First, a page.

The reason why louse conjugates to lice as a plural form likely has to do with its place of origin. Like mouse, which shares the same singular/plural pattern as lice, (i.e., mouse = mice; louse = lice) the louse has a convoluted history. Both mouse and louse  share the same Proto-Germanic origin, and are rooted in Old Norse, Old Frisian, Middle Dutch, Danish, Swedish, Dutch, and German languages.

Louse in Old English is lus; mouse is mus; and these are notably German (or Proto-Germanic) common nouns. PIE (Proto-Indo-European) languages used the regular plural noun form of the -s/-es suffix; nevertheless, there were other forms of possible plural forms of nouns than just regular plural. One of these other ‘irregular’ plural forms that the PIE languages developed is what’s called the I-mutation, I-umlaut (pronounced uhm-lout.) The name sounds stuffy and technical; but it’s fairly simple. See the following chart that showcases irregular plurals (and effects of the I-umlaut.)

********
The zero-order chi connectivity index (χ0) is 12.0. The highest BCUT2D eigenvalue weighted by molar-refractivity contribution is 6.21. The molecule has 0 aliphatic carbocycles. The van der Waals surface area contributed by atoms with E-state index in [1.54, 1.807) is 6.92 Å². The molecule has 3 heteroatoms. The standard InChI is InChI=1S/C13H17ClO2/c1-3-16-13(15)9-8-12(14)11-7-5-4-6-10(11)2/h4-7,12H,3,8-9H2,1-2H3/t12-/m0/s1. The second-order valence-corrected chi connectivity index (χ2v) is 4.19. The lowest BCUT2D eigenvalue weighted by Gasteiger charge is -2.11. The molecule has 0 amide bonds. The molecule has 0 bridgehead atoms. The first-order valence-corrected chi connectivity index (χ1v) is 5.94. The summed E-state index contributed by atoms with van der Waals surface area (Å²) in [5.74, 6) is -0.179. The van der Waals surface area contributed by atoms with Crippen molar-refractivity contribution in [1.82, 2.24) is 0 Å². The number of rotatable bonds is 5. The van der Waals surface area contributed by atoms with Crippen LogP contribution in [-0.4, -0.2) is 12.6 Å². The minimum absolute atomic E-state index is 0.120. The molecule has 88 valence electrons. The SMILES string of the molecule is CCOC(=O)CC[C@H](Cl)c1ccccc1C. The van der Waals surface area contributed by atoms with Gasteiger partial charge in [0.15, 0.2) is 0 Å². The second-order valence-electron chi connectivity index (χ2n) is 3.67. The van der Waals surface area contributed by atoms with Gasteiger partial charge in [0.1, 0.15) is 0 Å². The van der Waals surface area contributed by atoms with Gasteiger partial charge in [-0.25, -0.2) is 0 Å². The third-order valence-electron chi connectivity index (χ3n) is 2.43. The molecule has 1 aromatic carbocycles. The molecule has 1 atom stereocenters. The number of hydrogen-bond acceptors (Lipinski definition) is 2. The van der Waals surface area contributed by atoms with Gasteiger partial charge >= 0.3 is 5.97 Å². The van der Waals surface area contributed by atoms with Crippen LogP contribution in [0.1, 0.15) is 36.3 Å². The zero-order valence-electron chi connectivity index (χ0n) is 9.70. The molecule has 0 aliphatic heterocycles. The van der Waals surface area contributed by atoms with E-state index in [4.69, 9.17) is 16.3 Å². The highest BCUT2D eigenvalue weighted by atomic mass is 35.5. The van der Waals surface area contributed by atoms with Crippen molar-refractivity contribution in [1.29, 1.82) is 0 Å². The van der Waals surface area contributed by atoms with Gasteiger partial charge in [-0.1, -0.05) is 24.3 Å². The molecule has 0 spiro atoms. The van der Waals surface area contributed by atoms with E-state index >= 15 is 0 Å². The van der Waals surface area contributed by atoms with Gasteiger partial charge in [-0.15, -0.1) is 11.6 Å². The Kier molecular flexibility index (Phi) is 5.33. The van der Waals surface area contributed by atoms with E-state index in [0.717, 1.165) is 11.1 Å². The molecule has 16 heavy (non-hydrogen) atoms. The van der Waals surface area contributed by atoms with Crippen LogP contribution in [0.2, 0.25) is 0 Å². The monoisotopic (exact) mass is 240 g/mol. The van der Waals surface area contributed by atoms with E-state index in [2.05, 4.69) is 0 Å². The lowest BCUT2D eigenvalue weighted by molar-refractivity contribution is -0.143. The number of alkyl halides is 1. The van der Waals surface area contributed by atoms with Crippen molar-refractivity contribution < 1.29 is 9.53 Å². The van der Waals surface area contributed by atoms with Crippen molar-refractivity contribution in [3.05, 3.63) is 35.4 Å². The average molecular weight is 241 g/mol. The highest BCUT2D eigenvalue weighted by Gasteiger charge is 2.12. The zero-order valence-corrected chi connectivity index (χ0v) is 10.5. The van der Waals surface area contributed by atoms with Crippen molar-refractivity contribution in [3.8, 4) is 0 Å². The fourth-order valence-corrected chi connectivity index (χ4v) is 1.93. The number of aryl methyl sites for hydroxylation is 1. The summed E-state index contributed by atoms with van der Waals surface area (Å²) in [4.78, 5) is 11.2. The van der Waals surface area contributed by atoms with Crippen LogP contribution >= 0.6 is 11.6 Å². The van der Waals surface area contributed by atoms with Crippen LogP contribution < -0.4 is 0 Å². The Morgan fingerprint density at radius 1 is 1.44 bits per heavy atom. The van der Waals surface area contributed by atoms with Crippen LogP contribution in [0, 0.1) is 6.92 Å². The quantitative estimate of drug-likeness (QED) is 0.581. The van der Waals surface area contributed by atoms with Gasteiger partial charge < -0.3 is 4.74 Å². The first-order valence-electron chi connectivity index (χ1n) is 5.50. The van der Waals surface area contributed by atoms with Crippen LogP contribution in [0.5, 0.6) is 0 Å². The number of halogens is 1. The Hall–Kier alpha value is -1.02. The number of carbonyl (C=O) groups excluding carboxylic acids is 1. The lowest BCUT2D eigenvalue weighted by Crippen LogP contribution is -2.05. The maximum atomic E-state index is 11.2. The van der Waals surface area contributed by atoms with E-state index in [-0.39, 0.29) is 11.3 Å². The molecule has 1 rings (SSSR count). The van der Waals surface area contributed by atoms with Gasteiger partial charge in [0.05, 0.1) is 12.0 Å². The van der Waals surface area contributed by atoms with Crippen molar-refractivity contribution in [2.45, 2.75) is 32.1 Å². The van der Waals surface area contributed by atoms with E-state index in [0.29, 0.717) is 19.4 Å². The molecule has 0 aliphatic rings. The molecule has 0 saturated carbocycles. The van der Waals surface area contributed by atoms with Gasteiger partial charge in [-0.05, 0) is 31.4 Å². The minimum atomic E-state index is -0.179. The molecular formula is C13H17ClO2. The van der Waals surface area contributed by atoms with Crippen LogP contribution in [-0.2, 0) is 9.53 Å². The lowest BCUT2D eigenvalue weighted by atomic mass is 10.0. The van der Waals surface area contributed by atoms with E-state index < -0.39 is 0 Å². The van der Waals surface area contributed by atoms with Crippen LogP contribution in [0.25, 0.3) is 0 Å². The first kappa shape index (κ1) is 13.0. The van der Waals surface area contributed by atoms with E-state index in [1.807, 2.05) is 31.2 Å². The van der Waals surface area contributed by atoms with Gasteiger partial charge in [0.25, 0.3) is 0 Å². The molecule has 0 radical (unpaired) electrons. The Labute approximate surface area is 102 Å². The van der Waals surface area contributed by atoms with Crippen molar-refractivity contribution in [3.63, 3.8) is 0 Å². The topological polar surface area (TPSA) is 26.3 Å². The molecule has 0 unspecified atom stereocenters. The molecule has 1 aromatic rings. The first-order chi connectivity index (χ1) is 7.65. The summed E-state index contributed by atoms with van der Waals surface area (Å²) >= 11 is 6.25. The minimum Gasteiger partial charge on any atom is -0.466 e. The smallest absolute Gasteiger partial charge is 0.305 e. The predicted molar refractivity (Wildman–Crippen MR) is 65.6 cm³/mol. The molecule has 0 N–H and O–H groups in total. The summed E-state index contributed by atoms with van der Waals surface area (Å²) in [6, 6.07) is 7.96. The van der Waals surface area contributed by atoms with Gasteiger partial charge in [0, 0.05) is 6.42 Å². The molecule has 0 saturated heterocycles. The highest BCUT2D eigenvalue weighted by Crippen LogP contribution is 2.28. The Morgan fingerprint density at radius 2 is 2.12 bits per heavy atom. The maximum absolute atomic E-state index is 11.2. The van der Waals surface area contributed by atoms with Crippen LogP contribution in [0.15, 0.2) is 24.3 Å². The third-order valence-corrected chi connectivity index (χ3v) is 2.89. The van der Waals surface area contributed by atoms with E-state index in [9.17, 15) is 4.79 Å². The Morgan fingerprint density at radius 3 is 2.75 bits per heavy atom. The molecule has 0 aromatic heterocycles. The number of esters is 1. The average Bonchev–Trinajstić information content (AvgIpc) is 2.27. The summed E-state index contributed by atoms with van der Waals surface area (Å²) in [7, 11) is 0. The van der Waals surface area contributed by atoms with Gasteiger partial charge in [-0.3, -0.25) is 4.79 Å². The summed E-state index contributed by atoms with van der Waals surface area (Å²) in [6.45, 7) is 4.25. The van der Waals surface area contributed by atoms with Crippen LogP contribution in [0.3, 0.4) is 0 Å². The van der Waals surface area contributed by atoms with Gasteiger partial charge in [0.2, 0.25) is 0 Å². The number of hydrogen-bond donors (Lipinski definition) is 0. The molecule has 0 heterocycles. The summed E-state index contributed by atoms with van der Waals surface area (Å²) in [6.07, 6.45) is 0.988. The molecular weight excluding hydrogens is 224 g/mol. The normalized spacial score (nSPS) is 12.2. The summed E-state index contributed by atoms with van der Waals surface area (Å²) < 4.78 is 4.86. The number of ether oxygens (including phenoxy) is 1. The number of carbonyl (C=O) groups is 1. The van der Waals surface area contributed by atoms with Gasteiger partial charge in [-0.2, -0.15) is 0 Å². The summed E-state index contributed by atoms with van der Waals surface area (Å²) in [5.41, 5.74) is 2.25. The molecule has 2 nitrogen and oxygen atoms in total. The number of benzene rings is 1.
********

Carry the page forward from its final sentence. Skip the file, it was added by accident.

English nouns from German.
English nouns from German (i-mutation). By Gflex on Canva.

Try identifying a common theme or pattern present in the irregular plural noun forms shown above. Each is irregular, but they are similarly irregular. All point to the I-umlaut: modifying the vowels to reflect the plural noun form. For goose (derives from the German gans) the double o’s are replaced with double e’s. The same rule applies for tooth and foot. The I-umlaut, brought down from the Germanic languages, reflects plurality through a modification in vowels; more specifically, “the raising and fronting of a root vowel in anticipation of “i” or “y” sound in a suffix.”

Examples of lice used in application

The following sentences show the correct use of the word lice in context:

1. Lice are tiny, wingless insects that feed on human blood. (Mayo Clinic, lice.)

2. Lice spread diseases such as typhus.

3. Lice spread from person to person through close contact and by sharing belongings. (Mayo Clinic, lice.)

4. Common signs and symptoms of lice includes extreme ichiness and irritation of the scalp and body.(Mayo Clinic, lice.)